Poor survival rate. Brainstem gliomas are primary brain tumors that arise from the glial tissue and are usually astrocytomas (grades 1-4). Diagnosis is by mri. Rarely are these biopsied or operated upon because of their critical location in the brainstem. For the highest grade, survival is on the order of months. The lower grade may survive a couple of years. Radiation and chemotherapy do play a role in treatment.
Depends on grade. Grade 1 & 2 tumors are considered benign and long survivals are expected. Grade 3 or anaplastic gliomas are intermediate and grade 4 or glioblastomas tend to have shorter survival periods depending on age, sex, resectability, and presence or absence of seizures..
Every case. Is different. Median 8 - 12 months.
Depends on... In adults, brain stem gliomas have relatively poor prognoses that correlate with histology (when biopsies are performed), location, and extent of tumor. The overall median survival time of patients in studies has been 44 to 74 weeks.
Variable. 'brainstem glioma' as a term covers a variety of very different tumors. The classic pediatric 'brainstem glioma' is a diffuse infiltrating high grade tumor of the pons, and it is usually fatal in less than two years from diagnosis. Some children and some adults have focal brainstem tumors, more commonly of the midbrain or medulla, and these may be surgically removable and have a long survival.
No GBM. Describes the cellualar and histologic characteristic; the "brain stem" describes a location.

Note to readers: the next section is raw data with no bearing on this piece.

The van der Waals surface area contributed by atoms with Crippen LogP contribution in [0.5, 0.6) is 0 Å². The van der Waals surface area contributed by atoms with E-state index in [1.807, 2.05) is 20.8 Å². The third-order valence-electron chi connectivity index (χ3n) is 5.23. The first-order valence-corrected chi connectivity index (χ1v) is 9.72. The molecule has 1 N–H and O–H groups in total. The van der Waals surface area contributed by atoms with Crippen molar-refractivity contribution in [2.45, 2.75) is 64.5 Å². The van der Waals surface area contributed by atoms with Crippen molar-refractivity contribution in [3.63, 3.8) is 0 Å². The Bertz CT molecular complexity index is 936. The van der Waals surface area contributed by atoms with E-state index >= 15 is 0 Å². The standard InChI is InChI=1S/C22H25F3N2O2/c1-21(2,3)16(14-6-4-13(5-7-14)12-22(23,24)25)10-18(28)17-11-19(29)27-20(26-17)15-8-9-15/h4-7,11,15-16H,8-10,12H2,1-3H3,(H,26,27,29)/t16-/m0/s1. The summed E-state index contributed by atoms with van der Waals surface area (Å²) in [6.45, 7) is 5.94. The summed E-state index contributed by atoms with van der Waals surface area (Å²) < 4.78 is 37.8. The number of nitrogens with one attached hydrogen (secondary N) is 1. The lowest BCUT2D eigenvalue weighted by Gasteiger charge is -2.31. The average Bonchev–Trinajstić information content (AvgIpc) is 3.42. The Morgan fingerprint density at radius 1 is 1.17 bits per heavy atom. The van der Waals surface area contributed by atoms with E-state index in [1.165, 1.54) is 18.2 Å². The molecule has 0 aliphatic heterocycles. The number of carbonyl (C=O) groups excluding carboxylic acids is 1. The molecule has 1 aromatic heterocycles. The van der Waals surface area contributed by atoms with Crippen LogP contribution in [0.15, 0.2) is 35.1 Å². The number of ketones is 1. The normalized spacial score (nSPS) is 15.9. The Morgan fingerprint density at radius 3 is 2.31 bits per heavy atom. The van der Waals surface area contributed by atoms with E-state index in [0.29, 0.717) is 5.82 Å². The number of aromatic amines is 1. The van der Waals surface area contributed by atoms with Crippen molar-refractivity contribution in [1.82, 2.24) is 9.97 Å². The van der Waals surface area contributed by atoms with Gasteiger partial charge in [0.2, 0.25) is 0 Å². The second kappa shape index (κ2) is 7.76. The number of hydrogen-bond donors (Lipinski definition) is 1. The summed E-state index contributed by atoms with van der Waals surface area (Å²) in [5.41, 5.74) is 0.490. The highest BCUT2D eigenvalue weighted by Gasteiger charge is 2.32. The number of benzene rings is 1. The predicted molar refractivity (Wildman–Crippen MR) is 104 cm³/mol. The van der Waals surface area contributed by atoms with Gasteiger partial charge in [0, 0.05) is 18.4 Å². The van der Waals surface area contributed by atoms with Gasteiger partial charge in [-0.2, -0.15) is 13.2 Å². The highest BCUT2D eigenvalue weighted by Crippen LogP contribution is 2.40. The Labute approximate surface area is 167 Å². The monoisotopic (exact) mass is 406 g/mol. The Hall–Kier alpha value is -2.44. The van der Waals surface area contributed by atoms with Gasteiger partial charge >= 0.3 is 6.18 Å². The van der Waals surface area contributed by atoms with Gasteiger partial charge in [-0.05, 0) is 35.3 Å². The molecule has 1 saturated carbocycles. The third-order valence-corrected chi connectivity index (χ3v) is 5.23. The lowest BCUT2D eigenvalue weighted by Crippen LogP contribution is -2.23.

No necessarily. A brain stem glioma refers to a tumor in this region of the brain. This glioma may be low or indolent grade or it may be a glioblastoma multiforme (gbm). These are very difficult to treat because of the location and the infiltrative nature of these tumors.
My wife was diagnosed with brain stem glioma, she's having radio therapy for 20days now still can't move the right arm and leg. Can't walk?
Check it out. Maay be expected based on her tumor location, but I would call ner doc to discuss expected results, from treatment.
Brain stem infarct. Glioma in the brain stem can cause compression, producing focal neurological and motor deficit in the ipsilateral vs. Contralateral side, depending on the level above versus below the the pyramidal decussation in the medulla of the brain stem. Stereotactic radiotherapy or gamma knife can produce radiation necrosis of the neuron causing brain stem infarction in some cases.
I've been diagnosis with a low grade, slow growing, brain stem glioma. About 3 weeks ago my left ear starting cracking and now my jaw hurts. Is it growing?
Doubtful. How advanced is tumor? Have you had any treatment such as radiation to your head? This might cause fluid in the middle ear and crackling, perhaps some pain/pressure. The symptoms sound more like temporomandibular joint pain, which comes from clenching or grinding the teeth. It causes jaw pain, pressure in the ear, sometimes crackling sounds, & ringing in the ear to name a few symptoms. See md.
Impossible to tell. You will have to undergo a repeat MRI to tell, in general your symptoms do not fit with a enlarging brain tumor but I would discuss this with your treating physician who will then determine the need for a scan.